>As a newbie, I would comment that the cell size is important if smaller cell size equals shorter emergence time, but people should be looking at getting bees that emerge sooner. I only say this because of the writing I have been reading and people focus on the cell size but not on the effect the small cell size has on the bee family/lifecycle.

    But the easiest way to get bees that emerge sooner is let them build their own comb which is often down to 4.6mm instead of putting them on 5.4mm foundation where they will emerge later.

    Natural cells run a gambit of sizes. Mostly natural worker brood comb runs between 5.1mm and 4.6mm.

    http://www.bushfarms.com/bees.htm
    Michael Bush bushfarms.com/bees.htm "Everything works if you let it." ThePracticalBeekeeper.com 40y 200h 37yTF

  6. #6
    Join Date
    Oct 2004
    Location
    Casper, WY
    Posts
    526

    Post

    Hi Donn,

    Another mechanism seen when bees are on natural or small cell sized comb, is their ability to actively detect and remove mite infest pupa. And all the bees I've had on small cell demonstrate this behavior.

    The damage to the mites is so significant, that over 95% of them will have visible bite marks. And you won't need a magnifing lens to look for mites with missing toes, etc. :&gt

    I'm sure there are several mechanisms involved. My bees have been able to maintain an average natural mite fall of 1 to 2 mites/week without any problems. When I un-regressed some bees and messed around with the broodnest structure in some top bar hives, they quickly developed PMS and required treatment to survive. While the small and natural cell size hives, in the same yard, kept on trucking without any problems.

    Regards
    Dennis

  7. #7
    Join Date
    Mar 2005
    Location
    Troupsburg, NY
    Posts
    4,074

    Post

    One other point to note about small cell bees is this,(this only in theroy, so don't anyone go off). The host-perisite relationship usually is not as detrimental to the host as has been the verrona mite-honeybee relationship. As I understand it, verrona normally only infects drone brood, which would allow for hive survial, and continued host supply for the mite. But because our commercial honeybees are larger than the ones in the wild, the mites can't tell the difference between worker cells and drone cells, and so infects both. Which kills the host, as well as the mite who nolonger has a host to live off. Survialal of the host = survailal of the perisite, and vise versa. As I said this is only theroy at this point but it does make sense. Just some thoughts.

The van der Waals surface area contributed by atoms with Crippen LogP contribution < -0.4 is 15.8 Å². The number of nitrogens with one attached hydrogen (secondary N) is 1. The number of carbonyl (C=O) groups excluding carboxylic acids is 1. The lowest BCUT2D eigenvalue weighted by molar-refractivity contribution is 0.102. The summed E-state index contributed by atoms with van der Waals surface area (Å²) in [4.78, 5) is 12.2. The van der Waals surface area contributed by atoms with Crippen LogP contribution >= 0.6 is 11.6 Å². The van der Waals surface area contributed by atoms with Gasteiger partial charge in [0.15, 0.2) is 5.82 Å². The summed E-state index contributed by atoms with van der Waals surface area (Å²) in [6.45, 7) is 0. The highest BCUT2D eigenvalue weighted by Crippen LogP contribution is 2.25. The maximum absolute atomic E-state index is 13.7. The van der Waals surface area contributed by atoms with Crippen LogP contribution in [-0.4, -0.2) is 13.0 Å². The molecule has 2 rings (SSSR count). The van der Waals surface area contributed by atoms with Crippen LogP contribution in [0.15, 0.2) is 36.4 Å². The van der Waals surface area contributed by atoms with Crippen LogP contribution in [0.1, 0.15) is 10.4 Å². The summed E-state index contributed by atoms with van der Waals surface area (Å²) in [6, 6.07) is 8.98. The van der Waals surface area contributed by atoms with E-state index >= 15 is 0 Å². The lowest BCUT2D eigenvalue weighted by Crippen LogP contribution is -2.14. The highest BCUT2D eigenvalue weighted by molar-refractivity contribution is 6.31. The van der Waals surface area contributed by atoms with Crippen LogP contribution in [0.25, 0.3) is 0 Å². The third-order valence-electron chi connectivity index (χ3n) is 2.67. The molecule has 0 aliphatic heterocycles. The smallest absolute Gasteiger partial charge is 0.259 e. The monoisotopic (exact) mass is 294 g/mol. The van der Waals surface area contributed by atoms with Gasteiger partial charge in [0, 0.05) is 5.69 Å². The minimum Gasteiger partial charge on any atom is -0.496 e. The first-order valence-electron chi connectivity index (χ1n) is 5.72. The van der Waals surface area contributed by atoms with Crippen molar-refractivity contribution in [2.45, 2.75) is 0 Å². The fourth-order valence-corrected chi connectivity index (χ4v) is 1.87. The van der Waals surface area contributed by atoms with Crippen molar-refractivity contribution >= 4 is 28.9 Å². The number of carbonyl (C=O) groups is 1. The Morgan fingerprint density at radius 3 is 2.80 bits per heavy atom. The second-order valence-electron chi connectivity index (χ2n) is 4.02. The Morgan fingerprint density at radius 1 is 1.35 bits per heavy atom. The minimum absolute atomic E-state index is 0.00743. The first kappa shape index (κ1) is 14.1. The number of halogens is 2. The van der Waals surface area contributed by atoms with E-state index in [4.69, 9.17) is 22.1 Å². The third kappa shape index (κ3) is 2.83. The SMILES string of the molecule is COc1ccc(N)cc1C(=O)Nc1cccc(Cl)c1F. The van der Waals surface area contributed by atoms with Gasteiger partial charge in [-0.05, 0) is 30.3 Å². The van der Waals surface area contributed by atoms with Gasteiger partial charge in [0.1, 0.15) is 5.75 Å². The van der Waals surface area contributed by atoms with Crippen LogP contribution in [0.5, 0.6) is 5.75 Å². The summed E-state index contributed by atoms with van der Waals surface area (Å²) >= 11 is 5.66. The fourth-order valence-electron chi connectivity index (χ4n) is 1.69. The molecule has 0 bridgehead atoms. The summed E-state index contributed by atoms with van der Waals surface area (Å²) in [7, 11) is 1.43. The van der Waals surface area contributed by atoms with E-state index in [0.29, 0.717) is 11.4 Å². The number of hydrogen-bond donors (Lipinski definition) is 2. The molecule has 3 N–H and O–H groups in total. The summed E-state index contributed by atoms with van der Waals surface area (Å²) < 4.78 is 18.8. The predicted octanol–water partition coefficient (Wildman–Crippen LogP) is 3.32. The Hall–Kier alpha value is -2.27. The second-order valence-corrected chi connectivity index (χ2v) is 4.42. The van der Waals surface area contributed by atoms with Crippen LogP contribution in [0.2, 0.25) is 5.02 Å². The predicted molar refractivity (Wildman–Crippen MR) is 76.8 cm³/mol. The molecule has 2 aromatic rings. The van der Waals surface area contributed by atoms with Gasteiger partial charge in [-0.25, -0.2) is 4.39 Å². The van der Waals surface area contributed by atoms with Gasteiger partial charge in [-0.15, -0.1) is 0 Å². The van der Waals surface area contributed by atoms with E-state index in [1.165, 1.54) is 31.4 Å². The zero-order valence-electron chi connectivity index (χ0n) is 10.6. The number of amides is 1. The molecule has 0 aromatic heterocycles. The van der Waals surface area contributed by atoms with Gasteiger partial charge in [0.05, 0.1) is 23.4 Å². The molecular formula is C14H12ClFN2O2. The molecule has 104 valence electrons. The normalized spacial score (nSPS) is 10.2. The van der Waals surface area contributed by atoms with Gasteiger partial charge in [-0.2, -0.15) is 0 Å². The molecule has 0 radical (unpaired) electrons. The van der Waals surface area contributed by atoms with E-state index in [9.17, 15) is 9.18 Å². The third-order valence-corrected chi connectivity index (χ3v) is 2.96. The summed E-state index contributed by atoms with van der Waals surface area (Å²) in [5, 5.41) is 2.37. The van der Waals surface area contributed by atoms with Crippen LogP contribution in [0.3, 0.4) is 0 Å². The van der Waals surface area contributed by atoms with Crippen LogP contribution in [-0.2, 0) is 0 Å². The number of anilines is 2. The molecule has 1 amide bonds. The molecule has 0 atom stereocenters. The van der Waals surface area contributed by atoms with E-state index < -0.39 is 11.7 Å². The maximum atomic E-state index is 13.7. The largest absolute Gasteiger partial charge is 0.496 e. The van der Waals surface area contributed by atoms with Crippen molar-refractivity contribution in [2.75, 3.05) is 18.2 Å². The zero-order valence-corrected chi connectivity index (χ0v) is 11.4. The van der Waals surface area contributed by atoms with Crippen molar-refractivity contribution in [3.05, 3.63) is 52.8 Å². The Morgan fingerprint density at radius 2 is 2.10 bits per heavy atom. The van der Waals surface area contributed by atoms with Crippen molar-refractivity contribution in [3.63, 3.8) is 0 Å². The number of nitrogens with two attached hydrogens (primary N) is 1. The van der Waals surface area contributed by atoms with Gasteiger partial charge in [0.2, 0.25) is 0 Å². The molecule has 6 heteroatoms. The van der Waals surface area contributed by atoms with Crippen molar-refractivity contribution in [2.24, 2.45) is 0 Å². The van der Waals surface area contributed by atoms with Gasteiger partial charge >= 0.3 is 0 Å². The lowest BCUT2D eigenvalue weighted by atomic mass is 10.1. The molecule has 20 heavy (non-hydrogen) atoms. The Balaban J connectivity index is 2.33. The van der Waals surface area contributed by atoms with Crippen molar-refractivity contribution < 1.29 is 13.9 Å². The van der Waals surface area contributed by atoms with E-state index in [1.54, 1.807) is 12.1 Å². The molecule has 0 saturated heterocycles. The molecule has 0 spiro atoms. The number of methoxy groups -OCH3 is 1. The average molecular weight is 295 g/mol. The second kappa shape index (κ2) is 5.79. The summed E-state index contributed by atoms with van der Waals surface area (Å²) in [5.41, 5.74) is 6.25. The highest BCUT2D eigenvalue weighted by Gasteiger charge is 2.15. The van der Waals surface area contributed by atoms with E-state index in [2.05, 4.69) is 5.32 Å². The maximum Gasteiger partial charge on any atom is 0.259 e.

peggjam
    "I reject your reality, and substitute my own." Adam Savage

  8. #8
    Join Date
    Sep 2004
    Location
    Anchorage, Alaska
    Posts
    1,649

    Post

    “Mites of the Honey Bee” has a great drawing showing daily development of mites in worker vs. drone cells. Taken to the full time for “standard” worker bees three daughter mites can grow to adulthood. The survivorship at emergence for the mites is listed according to age at 94%, 38%, and 13%. For drone brood five mites are shown to emerge with percentages of 98%, 94%, 84%, 76% and 63% survival. Longer time in cells does make a difference. Shorten the time by one day for worker bees and two adult daughters emerge. Shorten the time by one more day and only one daughter mite emerges. I’d suppose the % survival will also decrease accordingly. I’ve seen in a badly infested hive, mites also in queen cells, although it’s hightly unlikely any daughter mites would be able to fully grow.